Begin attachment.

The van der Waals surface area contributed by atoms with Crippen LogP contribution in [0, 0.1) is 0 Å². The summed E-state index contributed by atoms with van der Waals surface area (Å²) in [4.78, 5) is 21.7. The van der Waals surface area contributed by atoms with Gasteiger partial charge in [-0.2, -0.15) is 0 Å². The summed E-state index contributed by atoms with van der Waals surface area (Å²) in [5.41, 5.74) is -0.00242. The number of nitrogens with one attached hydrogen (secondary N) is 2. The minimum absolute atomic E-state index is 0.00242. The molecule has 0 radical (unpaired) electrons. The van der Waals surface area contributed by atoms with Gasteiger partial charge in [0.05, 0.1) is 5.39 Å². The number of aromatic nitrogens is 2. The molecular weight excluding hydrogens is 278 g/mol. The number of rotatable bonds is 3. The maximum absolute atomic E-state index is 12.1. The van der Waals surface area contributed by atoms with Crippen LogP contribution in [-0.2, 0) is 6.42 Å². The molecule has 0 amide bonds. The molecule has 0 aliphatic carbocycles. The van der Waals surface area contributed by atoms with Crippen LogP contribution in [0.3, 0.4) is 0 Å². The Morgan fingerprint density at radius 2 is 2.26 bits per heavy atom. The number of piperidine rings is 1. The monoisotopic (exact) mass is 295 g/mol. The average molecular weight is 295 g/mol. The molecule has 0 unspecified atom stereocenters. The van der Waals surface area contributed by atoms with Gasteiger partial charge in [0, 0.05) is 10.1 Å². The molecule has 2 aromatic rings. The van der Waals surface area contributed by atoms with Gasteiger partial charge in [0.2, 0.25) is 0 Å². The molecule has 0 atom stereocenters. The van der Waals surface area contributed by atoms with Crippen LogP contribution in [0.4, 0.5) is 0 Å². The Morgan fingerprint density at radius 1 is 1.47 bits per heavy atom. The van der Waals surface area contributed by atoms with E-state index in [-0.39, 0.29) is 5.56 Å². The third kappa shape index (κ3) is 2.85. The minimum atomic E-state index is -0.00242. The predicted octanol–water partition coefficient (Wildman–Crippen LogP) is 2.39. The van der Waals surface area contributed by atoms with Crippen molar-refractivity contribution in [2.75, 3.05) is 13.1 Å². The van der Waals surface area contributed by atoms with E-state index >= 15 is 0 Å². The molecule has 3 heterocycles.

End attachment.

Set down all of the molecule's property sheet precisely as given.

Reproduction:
The van der Waals surface area contributed by atoms with Crippen LogP contribution in [0, 0.1) is 0 Å². The summed E-state index contributed by atoms with van der Waals surface area (Å²) in [4.78, 5) is 21.7. The van der Waals surface area contributed by atoms with Gasteiger partial charge in [-0.2, -0.15) is 0 Å². The summed E-state index contributed by atoms with van der Waals surface area (Å²) in [5.41, 5.74) is -0.00242. The number of nitrogens with one attached hydrogen (secondary N) is 2. The minimum absolute atomic E-state index is 0.00242. The molecule has 0 radical (unpaired) electrons. The van der Waals surface area contributed by atoms with Gasteiger partial charge in [0.05, 0.1) is 5.39 Å². The number of aromatic nitrogens is 2. The molecular weight excluding hydrogens is 278 g/mol. The number of rotatable bonds is 3. The maximum absolute atomic E-state index is 12.1. The van der Waals surface area contributed by atoms with Crippen LogP contribution in [-0.2, 0) is 6.42 Å². The molecule has 0 amide bonds. The molecule has 0 aliphatic carbocycles. The van der Waals surface area contributed by atoms with Crippen LogP contribution in [0.3, 0.4) is 0 Å². The Morgan fingerprint density at radius 2 is 2.26 bits per heavy atom. The number of piperidine rings is 1. The monoisotopic (exact) mass is 295 g/mol. The average molecular weight is 295 g/mol. The molecule has 0 unspecified atom stereocenters. The van der Waals surface area contributed by atoms with Gasteiger partial charge in [0, 0.05) is 10.1 Å². The molecule has 2 aromatic rings. The van der Waals surface area contributed by atoms with Gasteiger partial charge in [0.2, 0.25) is 0 Å². The molecule has 0 atom stereocenters. The van der Waals surface area contributed by atoms with Crippen LogP contribution in [0.4, 0.5) is 0 Å². The Morgan fingerprint density at radius 1 is 1.47 bits per heavy atom. The van der Waals surface area contributed by atoms with E-state index in [-0.39, 0.29) is 5.56 Å². The third kappa shape index (κ3) is 2.85. The minimum atomic E-state index is -0.00242. The predicted octanol–water partition coefficient (Wildman–Crippen LogP) is 2.39. The van der Waals surface area contributed by atoms with Crippen molar-refractivity contribution in [2.75, 3.05) is 13.1 Å². The van der Waals surface area contributed by atoms with E-state index >= 15 is 0 Å². The molecule has 3 heterocycles.